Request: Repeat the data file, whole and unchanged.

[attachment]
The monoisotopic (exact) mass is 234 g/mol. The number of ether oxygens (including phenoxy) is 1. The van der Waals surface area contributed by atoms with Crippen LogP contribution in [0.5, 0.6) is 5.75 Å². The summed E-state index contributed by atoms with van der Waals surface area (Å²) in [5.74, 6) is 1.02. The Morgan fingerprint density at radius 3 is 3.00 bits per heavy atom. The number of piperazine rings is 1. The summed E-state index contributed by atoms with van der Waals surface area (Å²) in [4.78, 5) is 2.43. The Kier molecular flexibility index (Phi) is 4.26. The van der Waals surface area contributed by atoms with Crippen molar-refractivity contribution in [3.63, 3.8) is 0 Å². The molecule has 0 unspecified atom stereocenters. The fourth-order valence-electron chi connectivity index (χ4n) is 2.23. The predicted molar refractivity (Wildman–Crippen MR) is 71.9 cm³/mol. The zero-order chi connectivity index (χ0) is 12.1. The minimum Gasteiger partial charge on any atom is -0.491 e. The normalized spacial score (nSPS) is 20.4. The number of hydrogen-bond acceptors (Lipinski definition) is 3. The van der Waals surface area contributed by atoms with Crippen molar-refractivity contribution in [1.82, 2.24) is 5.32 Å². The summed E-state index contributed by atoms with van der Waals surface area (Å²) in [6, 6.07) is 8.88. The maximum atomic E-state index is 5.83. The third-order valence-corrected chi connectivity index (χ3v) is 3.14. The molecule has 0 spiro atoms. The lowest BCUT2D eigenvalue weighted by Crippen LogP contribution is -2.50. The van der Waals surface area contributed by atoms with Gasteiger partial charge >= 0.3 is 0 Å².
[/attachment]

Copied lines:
The monoisotopic (exact) mass is 234 g/mol. The number of ether oxygens (including phenoxy) is 1. The van der Waals surface area contributed by atoms with Crippen LogP contribution in [0.5, 0.6) is 5.75 Å². The summed E-state index contributed by atoms with van der Waals surface area (Å²) in [5.74, 6) is 1.02. The Morgan fingerprint density at radius 3 is 3.00 bits per heavy atom. The number of piperazine rings is 1. The summed E-state index contributed by atoms with van der Waals surface area (Å²) in [4.78, 5) is 2.43. The Kier molecular flexibility index (Phi) is 4.26. The van der Waals surface area contributed by atoms with Crippen molar-refractivity contribution in [3.63, 3.8) is 0 Å². The molecule has 0 unspecified atom stereocenters. The fourth-order valence-electron chi connectivity index (χ4n) is 2.23. The predicted molar refractivity (Wildman–Crippen MR) is 71.9 cm³/mol. The zero-order chi connectivity index (χ0) is 12.1. The minimum Gasteiger partial charge on any atom is -0.491 e. The normalized spacial score (nSPS) is 20.4. The number of hydrogen-bond acceptors (Lipinski definition) is 3. The van der Waals surface area contributed by atoms with Crippen molar-refractivity contribution in [1.82, 2.24) is 5.32 Å². The summed E-state index contributed by atoms with van der Waals surface area (Å²) in [6, 6.07) is 8.88. The maximum atomic E-state index is 5.83. The third-order valence-corrected chi connectivity index (χ3v) is 3.14. The molecule has 0 spiro atoms. The lowest BCUT2D eigenvalue weighted by Crippen LogP contribution is -2.50. The van der Waals surface area contributed by atoms with Gasteiger partial charge >= 0.3 is 0 Å².